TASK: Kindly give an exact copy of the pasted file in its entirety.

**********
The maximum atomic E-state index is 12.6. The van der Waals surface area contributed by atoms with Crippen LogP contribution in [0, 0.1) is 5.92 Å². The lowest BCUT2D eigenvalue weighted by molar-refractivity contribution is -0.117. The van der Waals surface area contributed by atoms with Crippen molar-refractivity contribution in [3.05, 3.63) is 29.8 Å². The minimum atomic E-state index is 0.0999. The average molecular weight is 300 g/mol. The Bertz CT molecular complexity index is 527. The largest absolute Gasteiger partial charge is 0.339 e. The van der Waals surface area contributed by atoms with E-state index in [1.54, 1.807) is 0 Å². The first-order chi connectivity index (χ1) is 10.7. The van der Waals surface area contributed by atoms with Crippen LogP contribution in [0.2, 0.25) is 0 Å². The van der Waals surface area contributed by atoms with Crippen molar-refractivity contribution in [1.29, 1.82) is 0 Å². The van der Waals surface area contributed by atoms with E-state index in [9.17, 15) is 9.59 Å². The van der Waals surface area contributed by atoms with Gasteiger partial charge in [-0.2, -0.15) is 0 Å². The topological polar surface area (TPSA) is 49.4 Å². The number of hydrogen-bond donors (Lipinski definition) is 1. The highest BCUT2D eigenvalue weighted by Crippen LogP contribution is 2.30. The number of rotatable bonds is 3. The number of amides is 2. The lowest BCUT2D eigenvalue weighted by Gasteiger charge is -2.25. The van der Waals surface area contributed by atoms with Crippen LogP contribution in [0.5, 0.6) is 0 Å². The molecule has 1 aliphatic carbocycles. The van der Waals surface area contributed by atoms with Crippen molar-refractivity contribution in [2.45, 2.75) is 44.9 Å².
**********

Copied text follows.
The maximum atomic E-state index is 12.6. The van der Waals surface area contributed by atoms with Crippen LogP contribution in [0, 0.1) is 5.92 Å². The lowest BCUT2D eigenvalue weighted by molar-refractivity contribution is -0.117. The van der Waals surface area contributed by atoms with Crippen molar-refractivity contribution in [3.05, 3.63) is 29.8 Å². The minimum atomic E-state index is 0.0999. The average molecular weight is 300 g/mol. The Bertz CT molecular complexity index is 527. The largest absolute Gasteiger partial charge is 0.339 e. The van der Waals surface area contributed by atoms with E-state index in [1.54, 1.807) is 0 Å². The first-order chi connectivity index (χ1) is 10.7. The van der Waals surface area contributed by atoms with Crippen LogP contribution in [0.2, 0.25) is 0 Å². The van der Waals surface area contributed by atoms with Crippen molar-refractivity contribution in [1.29, 1.82) is 0 Å². The van der Waals surface area contributed by atoms with E-state index in [9.17, 15) is 9.59 Å². The van der Waals surface area contributed by atoms with Gasteiger partial charge in [-0.2, -0.15) is 0 Å². The topological polar surface area (TPSA) is 49.4 Å². The number of hydrogen-bond donors (Lipinski definition) is 1. The highest BCUT2D eigenvalue weighted by Crippen LogP contribution is 2.30. The number of rotatable bonds is 3. The number of amides is 2. The lowest BCUT2D eigenvalue weighted by Gasteiger charge is -2.25. The van der Waals surface area contributed by atoms with Crippen LogP contribution in [0.5, 0.6) is 0 Å². The molecule has 1 aliphatic carbocycles. The van der Waals surface area contributed by atoms with Crippen molar-refractivity contribution in [2.45, 2.75) is 44.9 Å².